If 2009 was the year of the rugged camera, perhaps 2010 will be where even tougher cameras come to the fore. The DMC-FT2, hot on the heels of the DMC-FT1, takes the more extreme route with greater waterproof capabilities (10 metres as opposed to 3), greater shockproofing (2 metres rather than 1.5) and new freeze-proofing (up to -10 degrees Celsius).
The resolution has also been given a bump too, taking it to 14.1 megapixels. Battery life has been boosted to 330 shots on one charge, and AVCHD Lite recording appears again as Panasonic's HD video standard.
The front fascia now has a slight ridge that runs across the casing to differentiate it from the FT1, and small rubberised grips on the sides. The locking mechanism for the card and memory slot on the base has been improved as well.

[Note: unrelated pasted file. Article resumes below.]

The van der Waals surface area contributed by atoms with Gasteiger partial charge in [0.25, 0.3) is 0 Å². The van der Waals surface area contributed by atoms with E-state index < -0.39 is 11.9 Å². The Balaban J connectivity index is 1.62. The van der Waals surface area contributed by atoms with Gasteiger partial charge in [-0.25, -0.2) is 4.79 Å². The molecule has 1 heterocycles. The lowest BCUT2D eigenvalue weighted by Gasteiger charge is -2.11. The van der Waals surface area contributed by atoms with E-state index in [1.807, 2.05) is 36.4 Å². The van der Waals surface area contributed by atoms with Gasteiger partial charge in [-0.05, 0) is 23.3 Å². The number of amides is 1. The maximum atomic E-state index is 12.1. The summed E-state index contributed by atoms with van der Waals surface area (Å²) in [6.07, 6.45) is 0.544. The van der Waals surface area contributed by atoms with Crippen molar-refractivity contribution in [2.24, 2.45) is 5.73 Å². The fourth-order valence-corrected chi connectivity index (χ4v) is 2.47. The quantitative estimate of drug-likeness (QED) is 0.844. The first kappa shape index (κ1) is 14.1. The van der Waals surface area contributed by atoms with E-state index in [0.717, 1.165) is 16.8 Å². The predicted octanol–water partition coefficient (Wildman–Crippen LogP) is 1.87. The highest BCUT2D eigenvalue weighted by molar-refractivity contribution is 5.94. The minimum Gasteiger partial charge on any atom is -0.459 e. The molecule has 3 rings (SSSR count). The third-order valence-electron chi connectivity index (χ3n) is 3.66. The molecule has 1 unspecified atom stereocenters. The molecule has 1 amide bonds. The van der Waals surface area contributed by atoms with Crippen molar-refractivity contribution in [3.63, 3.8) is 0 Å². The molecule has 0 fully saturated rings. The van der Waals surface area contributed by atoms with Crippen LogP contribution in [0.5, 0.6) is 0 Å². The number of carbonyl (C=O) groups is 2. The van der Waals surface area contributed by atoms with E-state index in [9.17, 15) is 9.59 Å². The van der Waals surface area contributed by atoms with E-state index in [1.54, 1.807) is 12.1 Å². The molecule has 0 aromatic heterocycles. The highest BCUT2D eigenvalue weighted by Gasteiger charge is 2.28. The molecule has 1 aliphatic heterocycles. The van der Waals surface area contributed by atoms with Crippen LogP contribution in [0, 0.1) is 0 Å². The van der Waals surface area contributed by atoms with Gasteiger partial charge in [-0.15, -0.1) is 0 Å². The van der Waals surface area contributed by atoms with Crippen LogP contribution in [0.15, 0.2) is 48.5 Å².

Our initial impressions when playing with the FT2 were favourable, as it maintains the sharp and clear image quality we came to expect from the FT1 and the performance feels, at least anecdotally, faster.
One of the issues many consumers had with the FT1 was its exposed lens. The FT2's lens is much the same, with no sliding lens cover, and the lens specifications remain unchanged too; 28mm wide-angle with a 4.6x optical zoom. A 2.7-inch, 230,000-dot LCD screen completes the main specifications but, like the FT1, it is still difficult to see in direct sunlight.
The FT2 comes in four colours (blue, orange, yellow and silver) and will be available in April for AU$599.
Alexandra Savvides travelled to Melbourne as a guest of Panasonic.